However, with the known solutions it is disadvantageous that the trays arranged either on the front side or on the rear side of the cupboard-like lower structure of the document shredders increase the necessary installation space for the shredder. For example, whenever the trays are arranged on the rear side of the cupboard-like lower structure, the document shredder cannot be positioned with its rear side directly against a wall. On the other hand, the arrangement of the trays on the front side of the cupboard-like lower structure is problematical as there is generally then a door which must swing open sideways to make possible the removal of the waste bag arranged in the cupboard-like lower structure. Added to this is the fact that, with a side arrangement of the trays, whenever relatively large quantities of paper are placed upon them, an adverse displacement of the center of gravity may occur. Consequently there is an increased danger of the document shredder tipping over, which is impermissible for reasons of equipment safety. Furthermore, the side arrangement of the trays on the cupboard-like lower structure of the document shredder is also not an optimal solution from the operator's viewpoint, since accessibility is impaired and the loading of the lower trays requires the operator to adopt a bent posture.
There presently exists a need for a document shredder which will eliminate many of the disadvantages associated with the devices now available.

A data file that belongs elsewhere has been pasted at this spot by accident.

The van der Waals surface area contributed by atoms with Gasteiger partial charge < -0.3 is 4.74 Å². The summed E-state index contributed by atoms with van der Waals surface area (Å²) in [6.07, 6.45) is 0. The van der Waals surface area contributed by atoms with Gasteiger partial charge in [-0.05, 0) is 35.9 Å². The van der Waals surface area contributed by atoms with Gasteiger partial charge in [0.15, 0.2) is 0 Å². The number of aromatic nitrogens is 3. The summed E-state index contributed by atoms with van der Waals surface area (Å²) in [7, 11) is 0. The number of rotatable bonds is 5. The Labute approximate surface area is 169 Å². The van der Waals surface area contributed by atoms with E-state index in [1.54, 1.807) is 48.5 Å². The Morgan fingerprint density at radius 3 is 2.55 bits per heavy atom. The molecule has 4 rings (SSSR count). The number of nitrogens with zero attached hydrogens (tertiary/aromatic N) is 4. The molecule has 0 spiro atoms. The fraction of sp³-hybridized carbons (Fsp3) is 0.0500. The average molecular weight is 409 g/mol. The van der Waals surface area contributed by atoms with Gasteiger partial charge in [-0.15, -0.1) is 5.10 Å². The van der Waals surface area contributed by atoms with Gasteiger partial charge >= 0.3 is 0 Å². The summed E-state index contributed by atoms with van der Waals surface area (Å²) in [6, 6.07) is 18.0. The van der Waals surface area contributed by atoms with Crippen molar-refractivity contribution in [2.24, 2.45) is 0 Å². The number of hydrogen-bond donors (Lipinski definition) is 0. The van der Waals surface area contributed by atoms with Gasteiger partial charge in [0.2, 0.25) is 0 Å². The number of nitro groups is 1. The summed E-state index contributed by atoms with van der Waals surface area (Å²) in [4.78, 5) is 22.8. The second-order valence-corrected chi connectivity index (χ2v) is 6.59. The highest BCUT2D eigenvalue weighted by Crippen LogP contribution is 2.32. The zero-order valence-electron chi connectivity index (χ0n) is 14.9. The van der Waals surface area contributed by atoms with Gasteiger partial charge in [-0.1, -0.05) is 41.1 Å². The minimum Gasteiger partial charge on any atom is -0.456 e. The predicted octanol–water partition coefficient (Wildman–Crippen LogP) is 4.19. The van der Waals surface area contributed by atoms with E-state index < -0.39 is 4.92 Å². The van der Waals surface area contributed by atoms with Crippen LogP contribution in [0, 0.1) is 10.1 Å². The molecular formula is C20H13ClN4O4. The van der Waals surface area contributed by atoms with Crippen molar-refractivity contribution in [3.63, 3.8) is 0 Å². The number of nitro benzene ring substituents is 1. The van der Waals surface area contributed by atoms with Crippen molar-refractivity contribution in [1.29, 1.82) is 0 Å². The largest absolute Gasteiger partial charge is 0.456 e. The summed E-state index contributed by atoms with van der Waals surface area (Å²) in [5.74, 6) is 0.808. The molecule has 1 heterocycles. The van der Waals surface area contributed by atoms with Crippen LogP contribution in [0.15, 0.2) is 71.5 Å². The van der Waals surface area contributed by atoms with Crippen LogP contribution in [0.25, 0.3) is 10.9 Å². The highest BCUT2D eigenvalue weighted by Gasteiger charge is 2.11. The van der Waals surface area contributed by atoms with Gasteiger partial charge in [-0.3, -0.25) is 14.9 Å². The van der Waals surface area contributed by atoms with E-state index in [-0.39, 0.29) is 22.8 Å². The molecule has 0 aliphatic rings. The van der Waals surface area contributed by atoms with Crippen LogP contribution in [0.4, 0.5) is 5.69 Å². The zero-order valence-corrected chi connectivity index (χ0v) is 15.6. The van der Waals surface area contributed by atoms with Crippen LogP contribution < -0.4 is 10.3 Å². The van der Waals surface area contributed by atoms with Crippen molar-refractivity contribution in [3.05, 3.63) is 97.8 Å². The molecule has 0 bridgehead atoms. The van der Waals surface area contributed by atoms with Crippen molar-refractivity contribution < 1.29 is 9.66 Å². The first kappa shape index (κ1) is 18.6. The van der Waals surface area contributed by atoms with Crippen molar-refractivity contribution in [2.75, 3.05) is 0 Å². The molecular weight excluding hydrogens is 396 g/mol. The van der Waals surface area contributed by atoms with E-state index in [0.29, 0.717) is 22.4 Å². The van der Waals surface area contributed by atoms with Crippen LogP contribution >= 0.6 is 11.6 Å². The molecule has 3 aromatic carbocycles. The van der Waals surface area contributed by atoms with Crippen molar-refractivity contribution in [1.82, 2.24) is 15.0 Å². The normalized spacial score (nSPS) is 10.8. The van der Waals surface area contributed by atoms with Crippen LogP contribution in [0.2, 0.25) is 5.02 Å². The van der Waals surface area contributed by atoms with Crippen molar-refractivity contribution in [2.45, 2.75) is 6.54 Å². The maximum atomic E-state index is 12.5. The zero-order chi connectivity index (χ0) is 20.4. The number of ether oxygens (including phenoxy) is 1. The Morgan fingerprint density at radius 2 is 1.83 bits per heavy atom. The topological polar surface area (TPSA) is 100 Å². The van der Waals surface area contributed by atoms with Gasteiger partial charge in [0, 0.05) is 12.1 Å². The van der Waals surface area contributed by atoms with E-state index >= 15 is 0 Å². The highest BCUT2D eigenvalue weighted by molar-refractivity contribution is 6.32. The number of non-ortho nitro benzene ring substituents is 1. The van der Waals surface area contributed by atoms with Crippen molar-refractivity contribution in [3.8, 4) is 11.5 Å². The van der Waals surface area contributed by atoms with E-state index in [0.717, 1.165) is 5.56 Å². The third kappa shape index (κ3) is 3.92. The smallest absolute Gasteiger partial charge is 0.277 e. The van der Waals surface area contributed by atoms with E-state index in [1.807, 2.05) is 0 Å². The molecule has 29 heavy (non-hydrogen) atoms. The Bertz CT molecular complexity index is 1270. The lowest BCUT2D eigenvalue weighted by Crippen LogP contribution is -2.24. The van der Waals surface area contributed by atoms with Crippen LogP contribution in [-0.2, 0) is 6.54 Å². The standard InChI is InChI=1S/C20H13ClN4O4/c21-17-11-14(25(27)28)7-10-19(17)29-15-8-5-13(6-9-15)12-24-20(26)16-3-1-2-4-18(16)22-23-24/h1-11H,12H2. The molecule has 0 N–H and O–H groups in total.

It is therefore an object of the present invention to provide a document shredder in which the tray or trays for the stack(s) of paper are arranged on top of the document shredder.
It is a further object to provide a document shredder which does not have any greater space requirement than those devices already known in the art.
Another object of the present invention is to provide a document shredder in which the tilting moment of the device is not increased to the extent which occurs when the stack(s) of paper are arranged on the side of a conventional shredder.
Still another object is to provide a document shredder whose cupboard is easily accessible.
A further object of the invention is to provide a document shredder whose working surface is easily accessible to the average individual.
Another object is to provide a document shredder which is less expensive since the stability problems associated with the design of the paper trays will be smaller than in conventional shredders.
These and other objects are achieved according to the invention by providing a document shredder with at least one tray for holding at least one stack of paper in continuous form, wherein said tray for said stack of paper is arranged on the top of said document shredder. Further development of the invention is to be taken from the subclaims.